Updated: Sep 2, 2020
In an informal sense, in Python we do things with stuff. “Things” take the form of operations like addition and concatenation, and “stuff” refers to the objects on which we perform those operations. In this article , my focus is on - where do these sit in hierarchy and some conceptual understanding of what these are, and once we understand this, we move to focusing on that stuff, and the things our programs can do with it, but
Somewhat more formally, in Python, data takes the form of objects—either built-in objects that Python provides, or objects a user creates using Python classes or external language tools such as C extension libraries.
Objects are essentially just pieces of memory, with values and sets of associated operations. Everything is an object in a Python script. Even simple numbers qualify, with values (e.g., 99), and supported operations (addition, subtraction, and so on).
let’s first establish a clear picture of how this "stuff" is organized in python. This would help you understand and start using some python jargon.
Python programs can be decomposed into modules, statements, expressions, and objects, as follows:
Programs are composed of modules.
Modules contain statements.
Statements contain expressions.
Expressions create and process objects.
Let me quickly explain some of the jargon in plain English-
Modules are simply text files containing Python statements. You can ask the Python interpreter to execute the statements in such a file any number of times, and in a variety of ways—by system command lines, by file icon clicks, by options in IDE of your choice like "jupyter notebooks" , and more. Regardless of how it is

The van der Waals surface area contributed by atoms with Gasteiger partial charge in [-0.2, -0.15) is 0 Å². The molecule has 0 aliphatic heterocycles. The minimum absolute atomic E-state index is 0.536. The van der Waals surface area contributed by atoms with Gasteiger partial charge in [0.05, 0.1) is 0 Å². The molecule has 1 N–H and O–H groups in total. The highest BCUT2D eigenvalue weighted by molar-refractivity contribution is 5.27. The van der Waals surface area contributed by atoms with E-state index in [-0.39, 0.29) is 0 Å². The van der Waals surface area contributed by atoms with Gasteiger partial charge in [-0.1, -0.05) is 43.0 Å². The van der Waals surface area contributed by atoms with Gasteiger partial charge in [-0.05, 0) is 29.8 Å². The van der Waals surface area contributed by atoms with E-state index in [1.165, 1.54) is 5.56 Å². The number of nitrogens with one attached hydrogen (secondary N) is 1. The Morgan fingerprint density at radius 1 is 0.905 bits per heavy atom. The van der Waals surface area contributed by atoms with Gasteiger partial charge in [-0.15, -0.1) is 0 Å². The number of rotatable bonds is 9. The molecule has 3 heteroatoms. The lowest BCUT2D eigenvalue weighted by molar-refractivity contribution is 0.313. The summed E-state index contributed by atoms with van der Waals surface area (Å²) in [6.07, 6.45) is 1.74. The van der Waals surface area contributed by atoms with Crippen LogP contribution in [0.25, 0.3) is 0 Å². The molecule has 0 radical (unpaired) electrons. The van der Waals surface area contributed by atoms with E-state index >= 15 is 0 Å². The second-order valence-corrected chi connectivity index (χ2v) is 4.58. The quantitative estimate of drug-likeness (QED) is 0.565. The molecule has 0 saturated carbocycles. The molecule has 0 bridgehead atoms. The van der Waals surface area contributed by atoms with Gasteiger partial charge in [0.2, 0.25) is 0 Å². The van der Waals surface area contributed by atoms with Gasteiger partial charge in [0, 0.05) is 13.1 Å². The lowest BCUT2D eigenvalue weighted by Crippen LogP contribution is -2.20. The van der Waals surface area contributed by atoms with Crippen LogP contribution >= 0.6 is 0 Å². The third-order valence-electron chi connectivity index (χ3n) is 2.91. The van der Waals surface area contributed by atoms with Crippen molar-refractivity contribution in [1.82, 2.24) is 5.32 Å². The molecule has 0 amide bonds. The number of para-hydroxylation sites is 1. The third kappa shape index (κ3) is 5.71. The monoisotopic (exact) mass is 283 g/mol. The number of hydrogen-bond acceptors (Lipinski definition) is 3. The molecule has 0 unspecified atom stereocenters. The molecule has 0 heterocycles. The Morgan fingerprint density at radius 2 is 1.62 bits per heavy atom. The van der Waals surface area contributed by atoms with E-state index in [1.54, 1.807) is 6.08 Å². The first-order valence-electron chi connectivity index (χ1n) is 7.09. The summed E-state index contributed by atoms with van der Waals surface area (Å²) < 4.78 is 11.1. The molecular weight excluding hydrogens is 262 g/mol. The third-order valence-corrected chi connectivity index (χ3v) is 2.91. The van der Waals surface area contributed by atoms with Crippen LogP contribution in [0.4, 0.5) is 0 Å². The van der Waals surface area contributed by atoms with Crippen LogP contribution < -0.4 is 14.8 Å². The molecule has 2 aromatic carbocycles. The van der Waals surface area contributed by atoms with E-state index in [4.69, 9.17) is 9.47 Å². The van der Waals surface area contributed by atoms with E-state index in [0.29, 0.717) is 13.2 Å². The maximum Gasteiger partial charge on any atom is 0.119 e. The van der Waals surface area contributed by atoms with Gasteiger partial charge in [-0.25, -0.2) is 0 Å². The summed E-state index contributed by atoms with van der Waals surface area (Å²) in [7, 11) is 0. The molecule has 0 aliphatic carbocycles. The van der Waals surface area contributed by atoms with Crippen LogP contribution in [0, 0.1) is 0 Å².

run, Python executes all the code in a module file from top to bottom each time you run the file.
Terminology around this can vary somewhat. For instance, module files are often referred to as programs in Python—that is, a program is considered to be a series of precoded statements stored in a file for repeated execution. Module are also sometimes called scripts. All of them mean same.
A statement is an instruction that the Python interpreter can execute. example print and assignment. When you type a statement on the command line, Python executes it and displays the result, if there is one. The result of a print statement is a value. Assignment statements don't produce a result.
A script usually contains a sequence of statements. If there is more than one statement, the results appear one at a time as the statements execute.
An expression is a combination of values, variables, and operators. If you type an expression on the command line, the interpreter evaluates it and displays the result . Ex when you type 1+1 - python interpreter compiles the expression into byte code and sends it to a python virtual machine which throws back "2" as the response. I have written in detail about how python does it in my previous article.
Operators are special symbols that represent